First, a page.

New data highlights Apple's reliance on Best Buy and Amazon in addition to US carriers

New data highlights Apple's reliance on Best Buy and Amazon in addition to US carriers
Just how "powerful" is the Apple Store? That's the main question CIRP (Consumer Intelligence Retail Partners) analysts set out to answer in a comprehensive new report, and after crunching the data, their conclusions might surprise you.

Like pretty much all other (popular) mobile devices in the US, the vast majority of iPhones are sold through carriers, distantly followed by their manufacturers' online and offline shops and then Best Buy and "other" channels.

While that ranking may not come as a shock for many folks who understand the true power of the US wireless industry lies in Verizon, AT&T, and T-Mobile's hands, the carriers' combined 67 percent slice of the iPhone sales pie is probably a lot larger than some of you expected.

What's perhaps even more surprising about CIRP's new research are the iPad and Mac sales numbers generated by the US Apple Store. While that is in fact the main retail channel for both product families, its share of sales across the nation is nowhere near as impressive as you may have thought.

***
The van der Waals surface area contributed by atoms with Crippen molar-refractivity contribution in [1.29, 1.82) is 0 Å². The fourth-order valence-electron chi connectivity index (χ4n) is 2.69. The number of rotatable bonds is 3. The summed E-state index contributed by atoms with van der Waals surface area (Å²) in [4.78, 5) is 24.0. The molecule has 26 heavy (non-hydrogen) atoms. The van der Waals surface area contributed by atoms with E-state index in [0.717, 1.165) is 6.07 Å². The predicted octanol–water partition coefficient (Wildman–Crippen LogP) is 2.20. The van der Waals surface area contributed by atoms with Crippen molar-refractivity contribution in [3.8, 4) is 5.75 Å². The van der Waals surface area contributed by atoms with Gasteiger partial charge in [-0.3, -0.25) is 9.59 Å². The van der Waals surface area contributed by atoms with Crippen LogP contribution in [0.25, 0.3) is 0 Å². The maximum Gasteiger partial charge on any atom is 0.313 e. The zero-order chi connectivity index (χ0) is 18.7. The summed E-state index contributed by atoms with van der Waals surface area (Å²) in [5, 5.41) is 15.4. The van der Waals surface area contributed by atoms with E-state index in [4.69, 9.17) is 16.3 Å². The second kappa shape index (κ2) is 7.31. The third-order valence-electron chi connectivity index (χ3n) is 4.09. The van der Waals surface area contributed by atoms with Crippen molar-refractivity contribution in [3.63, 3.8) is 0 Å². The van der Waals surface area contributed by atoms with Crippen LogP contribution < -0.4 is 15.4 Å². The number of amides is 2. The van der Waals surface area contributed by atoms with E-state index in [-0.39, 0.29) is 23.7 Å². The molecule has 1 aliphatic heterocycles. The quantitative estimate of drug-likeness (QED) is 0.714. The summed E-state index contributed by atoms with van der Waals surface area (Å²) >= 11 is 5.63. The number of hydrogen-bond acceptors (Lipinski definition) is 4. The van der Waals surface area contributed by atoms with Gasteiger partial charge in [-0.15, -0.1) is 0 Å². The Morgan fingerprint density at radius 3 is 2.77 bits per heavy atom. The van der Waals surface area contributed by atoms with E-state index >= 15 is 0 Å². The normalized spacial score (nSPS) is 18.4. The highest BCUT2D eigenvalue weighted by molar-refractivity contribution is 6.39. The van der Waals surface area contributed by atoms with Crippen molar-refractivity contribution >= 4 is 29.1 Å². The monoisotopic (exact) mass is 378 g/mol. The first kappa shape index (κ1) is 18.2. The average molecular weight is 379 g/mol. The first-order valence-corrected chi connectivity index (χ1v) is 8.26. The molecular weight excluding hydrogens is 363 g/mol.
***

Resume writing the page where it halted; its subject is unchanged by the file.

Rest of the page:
We're talking just 29 percent for iPads and 39 percent for Macs, with Amazon holding a large 23 percent slice of the former pie and Best Buy responsible for 26 percent of the latter category.

Otherwise put, the US Apple Store doesn't currently hold a majority of sales for either iPads or Macs, with Amazon, Best Buy, mobile carriers, and "mass merchants" each playing their own crucial role in the regional success and financial prosperity of the Cupertino-based tech giant.

Could Apple cut out any of these "intermediaries" and ramp up its direct product sales to consumers without feeling a large impact to said sales figures? Probably not, which is why CIRP (via 9to5Mac) claims the company not only needs carriers to sell a large number of iPhones but also Best Buy to sell Macs and iPads, and yes, Amazon to sell iPads as well.

Of course, retailers (and carriers) need Apple's business just as much, which explains, for instance, why Amazon is keeping iPads around on its e-commerce platform to compete against its in-house Fire tablets.

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